How Is Killing Someone Who Denies Free Will Murder?

Let us say that society is composed of people who are expected to be responsible for their actions. People are elevated above the status of robots, machines, computers, and tools such that they are expected to have free will.

In turn, say someone denies free will such that someone expects rights without responsibilities. The value of someone’s existence is comparison to robots, machines, computers, and tools is moot beyond anthropocentric prejudice.

A denier is shot on the basis of provocation.

That is if the denier is correct, then there is no difference between shooting a computer versus shooting the denier. Tolerating the denier’s continued existence would yield frustration since fellow citizens would be obligated to assume the risk of a free will denier getting away with crime. Alternatively, society could advocate a pragmatic, functionalist, utilitarian evaluation of crime in saying people’s rights are subject to convenience, but that’s prejudiced as well.

Murder involves malice intent, but it is impossible to maliciously intend the destruction of non-free willing agents.

Therefore, how is the death of the free will denier murder?

In a society of Free Will, it is not murder to murder somebody.

But neither is it murder when all those who loved and cared for the dead, come to avenge their dead. Revenge is also a part of the equation.

Modern justice is a system of revenge management.

I don’t understand how you came to that conclusion. Murder is what it is because of malicious intent. One person is not superior of another.

The problem is free will deniers are denying the property by which personhood is defined. Therefore, it begs the question over how they can be treated maliciously.

Jimi Hendrix had no malice intent regarding the guitars he sometimes destroyed, while rioters often have malice intent towards the property they destroy.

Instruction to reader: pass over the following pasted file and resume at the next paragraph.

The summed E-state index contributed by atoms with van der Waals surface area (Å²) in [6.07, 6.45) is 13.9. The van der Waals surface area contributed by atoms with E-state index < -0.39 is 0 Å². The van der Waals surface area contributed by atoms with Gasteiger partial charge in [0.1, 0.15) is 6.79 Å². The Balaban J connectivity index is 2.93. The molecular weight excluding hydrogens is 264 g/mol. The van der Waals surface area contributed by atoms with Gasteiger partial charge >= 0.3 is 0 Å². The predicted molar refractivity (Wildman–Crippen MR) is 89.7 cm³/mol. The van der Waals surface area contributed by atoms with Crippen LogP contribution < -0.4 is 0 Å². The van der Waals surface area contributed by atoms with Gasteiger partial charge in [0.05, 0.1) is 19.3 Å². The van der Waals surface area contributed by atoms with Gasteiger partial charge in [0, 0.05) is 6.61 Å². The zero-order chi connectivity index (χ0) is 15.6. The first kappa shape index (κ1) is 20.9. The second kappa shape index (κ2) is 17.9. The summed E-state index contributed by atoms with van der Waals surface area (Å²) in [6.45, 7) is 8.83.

This is false. People are superior in the sense of being cared for by society at large, popularity. If a socially popular person is killed, murdered, then the society at large will call out for revenge and enact mob justice. While the murder of a homeless person is not cared for, and swept under the rug. Nobody really cares if an unpopular person dies or is murdered. Superiority in this sense of justice, in a Free Will Society, is derived straight from popularity and social standing. The more popular you are, the more others will call out for revenge.

In most Western societies it is against the law to kill people for what they believe or do not believe. You can only kill people for what they do. And given the magnitude of killing someone, they have to have killed someone else.

Hence, killing someone for disagreeing with you is murder.

That doesn’t follow. We have no reason to suspect that computers are experiencers. That they are alive and this life would stop if they were destroyed. Further killing someone generally affects the people who love them.

If people deny free will, then people’s self-control is questionable such that others’ experience is jeopardized.

Why should people have the right to experience without the responsibility of respecting others’ experience?

Why should people have the right to experience…? what? What does not respecting someone else’s experience have to do with the death penalty?

There are plenty of issues where people do not respect the experience of other people and think they are wrong. There is no precedent for killing people because of this. And it would cut both ways. I don’t think your argument is making the slightest bit of sense.
Also this post of mine…